Old Delhi’s haveli remix
Amid the modern buildings and haphazard constructions of Delhi, a corner of the city is adorned by age-old havelis — a reminiscence of what Delhi once was. Sadly, most part of the Walled City of Delhi remains its past only. The only interruption to that is an underground metro rail network. Neyaz Farooquee reports.delhi Updated: May 04, 2013 03:43 IST
Amid the modern buildings and haphazard constructions of Delhi, a corner of the city is adorned by age-old havelis — a reminiscence of what Delhi once was. Sadly, most part of the Walled City of Delhi remains its past only. The only interruption to that is an underground metro rail network.
But a stroll down any lane of Old Delhi would lead you to one famous haveli or the other. Lanes and bylanes are by no means easy to navigate with bad traffic and an endless crowd but a few enquiries and a small ride on a cycle rickshaw may help. Though most of the havelis of Shajahanabad got destroyed in the mutiny of 1857, few famous ones still standing strong are Ghalib’s Haveli (where he spent last years of his life), Zeenat Mahal’s haveli, Begum Samru’s Kothi, Namak Haram Ki Haveli and Neharwali Haveli (the ancestral home of General Perwez Musharraf).
A few of the havelis have been renovated, either by descendants or government after media attention and are definitely worth visiting for their splendid architecture and history. Amongst other heritage structures, Masterji ki haveli now welcomes visitors to spend their time experiencing the Mughal lifestyle. Kashmiri Haveli has been redone by The Heritage Society and it also organises cultural programmes while Ghalib’s haveli displays the poet’s memorabilia.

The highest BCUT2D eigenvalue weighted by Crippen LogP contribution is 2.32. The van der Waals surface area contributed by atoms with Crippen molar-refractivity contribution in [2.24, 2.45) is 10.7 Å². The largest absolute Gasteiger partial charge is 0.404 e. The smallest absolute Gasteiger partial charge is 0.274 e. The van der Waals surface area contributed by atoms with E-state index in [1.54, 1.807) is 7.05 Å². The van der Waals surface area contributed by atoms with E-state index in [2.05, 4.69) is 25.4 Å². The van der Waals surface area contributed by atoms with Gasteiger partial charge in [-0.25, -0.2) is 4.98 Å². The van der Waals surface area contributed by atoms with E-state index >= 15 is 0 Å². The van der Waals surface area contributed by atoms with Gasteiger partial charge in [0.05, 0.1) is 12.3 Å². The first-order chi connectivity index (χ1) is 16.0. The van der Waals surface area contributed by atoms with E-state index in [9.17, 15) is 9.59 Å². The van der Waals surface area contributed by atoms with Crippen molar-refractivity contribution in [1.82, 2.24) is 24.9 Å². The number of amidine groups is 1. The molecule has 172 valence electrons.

Seth ramlal Ki haveli
Bygone times: The haveli that was built around the 1850s, now wears a more contemporary look. The renovation which began earlier this year has retained the 19th century details. A grade-II heritage building, it is being renovated by Seth Ramlal’s nephew Devaki Nangal Bagla and the process is still on. The restoration brings out the prominence of the courtyard, brick vaults and jaalis, multifoliated arches and curved entrances with grand facade. The haveli displays a charming mix of past and present.
Where: Chhota Bazar, Kashmere Gate
Cultural confluence: Till 2007, the haveli was inhabited by Kashmiri Pandits who moved to lesser congested parts of the city. The ground floor dates back to 1860s while the first floor was constructed around 1930s during British times. The renovation work of the haveli by The Heritage Society was completed last year and now it welcomes visitors and organises cultural programmes.
Like other havelis of the time, it has its roof supported by timber and arches. On the walls hang maps of 19th century. Greenery in courtyard adds to the haveli. There is also a shop that sells books specifically on the city and its heritage and also stocks traditional garments and jewellery. In the bylanes nearby, there is also Haksar Haveli where Jawaharlal Nehru got married.
Where: Gali Kashmiriyan, Sitaram Bazar, Nearest metro is Chawri Bazar